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Evolving medicine

It's that time of the year when virtually everyone talks of multiple tests that loom ahead, and various options before young people.

We just returned from a holiday. The host at our place of stay had quizzed us rather diligently, after we had had a rather delicious meal, about the prospects for her children who were about to graduate. She sounded anxious about some of the newer and fancier career options: her son was interested in head transplants (being tested in Italy in 2017) and her daughter was keen on the genetic study of the panda in China.

We got back home with a question on our minds: how relevant is medicine as a field of study in 2017?

Tiicky choices

The race to choose what is relevant in today’s times is a bit tricky. Over time it has been assumed that career paths in medicine and engineering are the ‘respectable’ and ‘safe’ ones.

Meanwhile a new set of options has come up, some of them earlier considered below par or even taboo. I was one of those who had followed the medical field passionately and it has worked out quite well.

Since Darwin

Medicine has significantly evolved from the time Charles Darwin, perhaps medicine's most famous dropout, provided the impetus for a subject that figures so rarely in medical education today, which he dealt with in his iconic book, The Descent of Man and Selection in Relation to Sex. The knowledge of disease and the science of treatment are also always evolving. As with any emerging field, ideas change and the science is also challenged perennially.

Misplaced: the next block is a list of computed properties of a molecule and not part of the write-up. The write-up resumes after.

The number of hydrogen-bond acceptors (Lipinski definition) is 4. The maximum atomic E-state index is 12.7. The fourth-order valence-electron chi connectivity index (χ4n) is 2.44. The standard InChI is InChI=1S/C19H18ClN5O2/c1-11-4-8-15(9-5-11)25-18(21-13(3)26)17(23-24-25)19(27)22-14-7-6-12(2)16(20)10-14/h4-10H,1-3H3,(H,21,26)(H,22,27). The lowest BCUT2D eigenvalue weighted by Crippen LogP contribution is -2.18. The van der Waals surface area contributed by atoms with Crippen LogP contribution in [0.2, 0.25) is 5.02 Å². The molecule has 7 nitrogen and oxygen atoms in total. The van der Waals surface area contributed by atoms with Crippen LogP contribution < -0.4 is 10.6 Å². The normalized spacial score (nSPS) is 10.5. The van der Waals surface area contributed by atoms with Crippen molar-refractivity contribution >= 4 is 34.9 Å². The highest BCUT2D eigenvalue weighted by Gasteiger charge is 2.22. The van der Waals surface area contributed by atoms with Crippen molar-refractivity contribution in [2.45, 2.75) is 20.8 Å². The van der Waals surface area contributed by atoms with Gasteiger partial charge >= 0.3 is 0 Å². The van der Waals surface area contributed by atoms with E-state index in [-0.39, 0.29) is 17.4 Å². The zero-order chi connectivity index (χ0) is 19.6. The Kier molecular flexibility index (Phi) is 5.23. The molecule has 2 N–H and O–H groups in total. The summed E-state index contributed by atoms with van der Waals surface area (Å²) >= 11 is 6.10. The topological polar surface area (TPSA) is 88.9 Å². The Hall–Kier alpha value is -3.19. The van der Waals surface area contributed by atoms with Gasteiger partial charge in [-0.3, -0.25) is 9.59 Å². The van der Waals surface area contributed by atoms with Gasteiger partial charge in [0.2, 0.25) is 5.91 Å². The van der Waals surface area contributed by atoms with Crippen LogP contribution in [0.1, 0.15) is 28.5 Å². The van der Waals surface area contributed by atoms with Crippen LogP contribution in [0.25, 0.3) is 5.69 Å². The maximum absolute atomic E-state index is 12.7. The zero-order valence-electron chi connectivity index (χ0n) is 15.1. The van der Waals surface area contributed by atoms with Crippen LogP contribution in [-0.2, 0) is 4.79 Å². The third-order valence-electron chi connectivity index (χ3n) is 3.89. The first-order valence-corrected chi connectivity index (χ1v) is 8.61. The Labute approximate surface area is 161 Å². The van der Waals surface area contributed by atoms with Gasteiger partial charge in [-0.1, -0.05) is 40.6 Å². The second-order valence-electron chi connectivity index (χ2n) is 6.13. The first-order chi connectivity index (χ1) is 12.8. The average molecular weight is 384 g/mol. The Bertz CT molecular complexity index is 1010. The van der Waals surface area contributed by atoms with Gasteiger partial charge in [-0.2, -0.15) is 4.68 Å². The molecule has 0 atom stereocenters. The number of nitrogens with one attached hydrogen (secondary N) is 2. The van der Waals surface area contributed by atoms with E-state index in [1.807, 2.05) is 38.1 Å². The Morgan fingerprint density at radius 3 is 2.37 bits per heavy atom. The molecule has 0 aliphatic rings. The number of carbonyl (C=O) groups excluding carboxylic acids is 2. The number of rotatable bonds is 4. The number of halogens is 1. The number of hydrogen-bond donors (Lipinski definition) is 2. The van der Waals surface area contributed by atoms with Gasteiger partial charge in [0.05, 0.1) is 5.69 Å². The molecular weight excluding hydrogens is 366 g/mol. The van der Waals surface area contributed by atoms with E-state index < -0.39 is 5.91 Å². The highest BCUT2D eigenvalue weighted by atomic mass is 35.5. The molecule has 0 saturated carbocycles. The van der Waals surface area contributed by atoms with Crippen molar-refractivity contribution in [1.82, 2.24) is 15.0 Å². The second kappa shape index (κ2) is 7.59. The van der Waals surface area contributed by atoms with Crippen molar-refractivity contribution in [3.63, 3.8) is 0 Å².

Medicine involves the complexities of the human body and mind.As a surgeon it excites me that there has been a paradigm shift from the days of my father (a doctor himself) who had been exposed a lot to open surgery, to my generation exposed to minimally invasive surgery and robotic surgery where voice-activated robotic arms manoeuvre endoscopic cameras. Complex master-slave robotic systems approved by the Federal Drug Administration in the United States are marketed and used for various procedures.

My own field of vascular surgery has grown by leaps and bounds from the good ol’ days of simple amputations to the use of stem cell therapy for treatment of TAO (Thromboangiitis obliterans, also known as Buerger disease), endovascular aneurysm repair (EVAR) procedures with minimal mortality by means of peripheral angioplasty.

So in the time of start-ups and billion-dollar dreams, is medicine still relevant in 2017? I do think so. Indeed, the next 10 years will be an exciting combination of technology and science. So, suit up for a long ride into Medicine.

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Printable version | Feb 26, 2020 1:36:33 PM |

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